Ravitch Rumor Mill: Report to Urge More Investment in BRT

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Mobilizing the Region has scooped up some interesting nuggets about the Ravitch Commission’s soon-to-be-released report:

…insiders tell MTR that Ravitch is likely to recommend improved
bus service, including increased investment in bus rapid transit and
the establishment of a MTA Regional Bus Authority. The latter would
take control of suburban bus systems like Long Island Bus and
Westchester’s Bee-Line Bus, potentially ending the annual battles over
funding and resulting in substantial service improvements for bus
riders. The former could offer near-term improvements in transit
service for many outer borough residents out of the subway’s reach…

Improved MTA oversight, transparency and strengthening of governance
may also make the short list of recommendations, according to those who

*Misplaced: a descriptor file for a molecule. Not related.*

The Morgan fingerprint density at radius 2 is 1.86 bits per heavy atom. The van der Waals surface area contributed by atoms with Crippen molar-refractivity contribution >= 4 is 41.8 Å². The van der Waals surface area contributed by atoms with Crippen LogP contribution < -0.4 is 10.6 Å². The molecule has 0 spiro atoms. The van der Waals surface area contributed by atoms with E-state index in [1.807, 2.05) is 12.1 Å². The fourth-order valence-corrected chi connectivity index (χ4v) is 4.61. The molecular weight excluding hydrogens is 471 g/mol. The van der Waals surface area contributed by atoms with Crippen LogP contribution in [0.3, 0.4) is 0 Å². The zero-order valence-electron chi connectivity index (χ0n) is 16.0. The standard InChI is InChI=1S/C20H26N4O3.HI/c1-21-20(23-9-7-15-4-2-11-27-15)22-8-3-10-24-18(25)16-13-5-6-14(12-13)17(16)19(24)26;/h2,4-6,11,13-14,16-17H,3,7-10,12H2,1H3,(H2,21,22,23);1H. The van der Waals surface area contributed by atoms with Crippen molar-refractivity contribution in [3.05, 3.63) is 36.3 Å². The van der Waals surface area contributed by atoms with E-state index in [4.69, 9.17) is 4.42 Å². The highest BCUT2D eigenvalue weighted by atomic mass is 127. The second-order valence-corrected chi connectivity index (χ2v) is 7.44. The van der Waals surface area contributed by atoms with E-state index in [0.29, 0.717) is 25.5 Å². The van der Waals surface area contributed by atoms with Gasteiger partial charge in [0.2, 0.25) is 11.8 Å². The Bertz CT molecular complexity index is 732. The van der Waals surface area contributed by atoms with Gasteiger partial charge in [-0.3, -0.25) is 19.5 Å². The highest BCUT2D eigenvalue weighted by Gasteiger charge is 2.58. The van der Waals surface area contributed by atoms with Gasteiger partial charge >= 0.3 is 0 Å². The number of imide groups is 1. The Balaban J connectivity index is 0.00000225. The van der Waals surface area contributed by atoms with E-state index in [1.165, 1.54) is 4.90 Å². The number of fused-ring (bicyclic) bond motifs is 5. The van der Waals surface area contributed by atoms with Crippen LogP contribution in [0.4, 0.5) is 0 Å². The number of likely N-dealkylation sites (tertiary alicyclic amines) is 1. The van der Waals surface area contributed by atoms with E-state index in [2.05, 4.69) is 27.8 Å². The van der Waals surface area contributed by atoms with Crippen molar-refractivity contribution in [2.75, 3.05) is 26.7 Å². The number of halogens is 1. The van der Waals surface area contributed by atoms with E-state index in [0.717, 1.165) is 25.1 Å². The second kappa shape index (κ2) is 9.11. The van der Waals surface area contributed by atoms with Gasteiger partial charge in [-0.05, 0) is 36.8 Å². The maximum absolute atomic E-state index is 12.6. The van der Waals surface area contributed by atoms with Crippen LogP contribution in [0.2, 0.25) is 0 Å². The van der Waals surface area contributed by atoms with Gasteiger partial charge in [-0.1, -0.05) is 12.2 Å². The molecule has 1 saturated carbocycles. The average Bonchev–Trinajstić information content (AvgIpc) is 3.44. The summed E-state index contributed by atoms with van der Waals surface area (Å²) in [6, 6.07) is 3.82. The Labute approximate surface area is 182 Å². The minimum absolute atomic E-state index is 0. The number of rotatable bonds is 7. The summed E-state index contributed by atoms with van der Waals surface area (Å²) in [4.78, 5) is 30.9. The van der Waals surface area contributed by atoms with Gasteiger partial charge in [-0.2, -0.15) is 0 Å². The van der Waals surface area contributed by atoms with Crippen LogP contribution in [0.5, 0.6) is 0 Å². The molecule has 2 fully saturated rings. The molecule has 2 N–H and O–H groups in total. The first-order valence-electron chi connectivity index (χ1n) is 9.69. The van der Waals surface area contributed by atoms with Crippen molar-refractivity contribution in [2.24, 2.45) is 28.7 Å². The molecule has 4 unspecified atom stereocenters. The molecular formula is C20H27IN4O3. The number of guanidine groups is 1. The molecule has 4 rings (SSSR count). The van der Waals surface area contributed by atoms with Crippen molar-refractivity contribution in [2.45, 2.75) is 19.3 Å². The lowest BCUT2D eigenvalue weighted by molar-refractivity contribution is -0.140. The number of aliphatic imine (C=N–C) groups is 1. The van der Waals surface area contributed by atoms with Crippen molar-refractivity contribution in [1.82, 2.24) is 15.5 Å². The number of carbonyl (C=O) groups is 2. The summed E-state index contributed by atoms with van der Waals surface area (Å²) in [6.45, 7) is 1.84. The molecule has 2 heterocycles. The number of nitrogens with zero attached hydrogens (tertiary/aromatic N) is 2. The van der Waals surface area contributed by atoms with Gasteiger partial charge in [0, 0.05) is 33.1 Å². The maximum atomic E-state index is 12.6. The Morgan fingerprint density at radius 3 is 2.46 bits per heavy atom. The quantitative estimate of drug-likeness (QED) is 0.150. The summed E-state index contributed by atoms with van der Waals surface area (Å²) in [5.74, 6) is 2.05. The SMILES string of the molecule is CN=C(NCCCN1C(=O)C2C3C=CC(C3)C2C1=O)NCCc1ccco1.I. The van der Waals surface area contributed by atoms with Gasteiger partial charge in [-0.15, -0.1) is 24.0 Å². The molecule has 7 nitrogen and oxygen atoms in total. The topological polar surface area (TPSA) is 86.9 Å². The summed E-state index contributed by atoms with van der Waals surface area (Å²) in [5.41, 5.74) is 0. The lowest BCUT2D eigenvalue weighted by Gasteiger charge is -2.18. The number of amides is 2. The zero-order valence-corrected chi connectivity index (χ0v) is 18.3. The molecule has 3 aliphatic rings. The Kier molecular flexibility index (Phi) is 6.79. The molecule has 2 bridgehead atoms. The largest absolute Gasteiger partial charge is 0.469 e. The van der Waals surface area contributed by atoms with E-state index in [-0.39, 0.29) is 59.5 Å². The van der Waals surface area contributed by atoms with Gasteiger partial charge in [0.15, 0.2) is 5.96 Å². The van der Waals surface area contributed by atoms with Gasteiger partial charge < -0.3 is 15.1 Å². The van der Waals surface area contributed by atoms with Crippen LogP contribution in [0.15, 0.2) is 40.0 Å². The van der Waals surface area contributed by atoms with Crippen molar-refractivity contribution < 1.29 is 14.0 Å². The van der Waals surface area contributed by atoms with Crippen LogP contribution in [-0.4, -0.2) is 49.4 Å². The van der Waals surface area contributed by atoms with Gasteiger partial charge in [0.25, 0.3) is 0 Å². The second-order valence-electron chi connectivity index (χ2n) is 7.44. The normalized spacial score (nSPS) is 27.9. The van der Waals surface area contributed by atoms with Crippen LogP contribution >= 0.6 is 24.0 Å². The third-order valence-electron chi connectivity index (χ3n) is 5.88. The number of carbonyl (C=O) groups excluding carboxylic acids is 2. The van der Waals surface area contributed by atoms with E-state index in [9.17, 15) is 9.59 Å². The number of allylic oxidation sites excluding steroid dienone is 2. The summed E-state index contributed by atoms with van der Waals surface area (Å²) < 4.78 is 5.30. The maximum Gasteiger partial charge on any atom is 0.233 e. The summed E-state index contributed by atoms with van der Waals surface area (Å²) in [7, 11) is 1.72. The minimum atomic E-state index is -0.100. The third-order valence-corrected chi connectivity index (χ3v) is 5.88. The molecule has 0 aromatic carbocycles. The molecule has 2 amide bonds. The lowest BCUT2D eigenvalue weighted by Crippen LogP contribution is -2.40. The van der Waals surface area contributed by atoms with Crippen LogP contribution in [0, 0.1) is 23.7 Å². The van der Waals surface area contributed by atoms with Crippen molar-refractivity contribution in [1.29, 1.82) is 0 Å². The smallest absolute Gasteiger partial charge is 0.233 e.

have seen the report.

When the commission held its first public hearing this September, there were still a lot of unsettled questions about its exact purpose. Several speakers asked Ravitch to extend the scope of his recommendations beyond how to fund the MTA — to examine the agency’s operations and identify reforms that can build its credibility. Looks like that testimony will be reflected in the final product.

Photo of Select Bus Service: Brad Aaron

  • Larry Littlefield

    “Insiders tell MTR that Ravitch is likely to recommend improved bus service, including increased investment in bus rapid transit and the establishment of a MTA Regional Bus Authority. The latter would take control of suburban bus systems like Long Island Bus and Westchester’s Bee-Line Bus, potentially ending the annual battles over funding and resulting in substantial service improvements for bus riders.”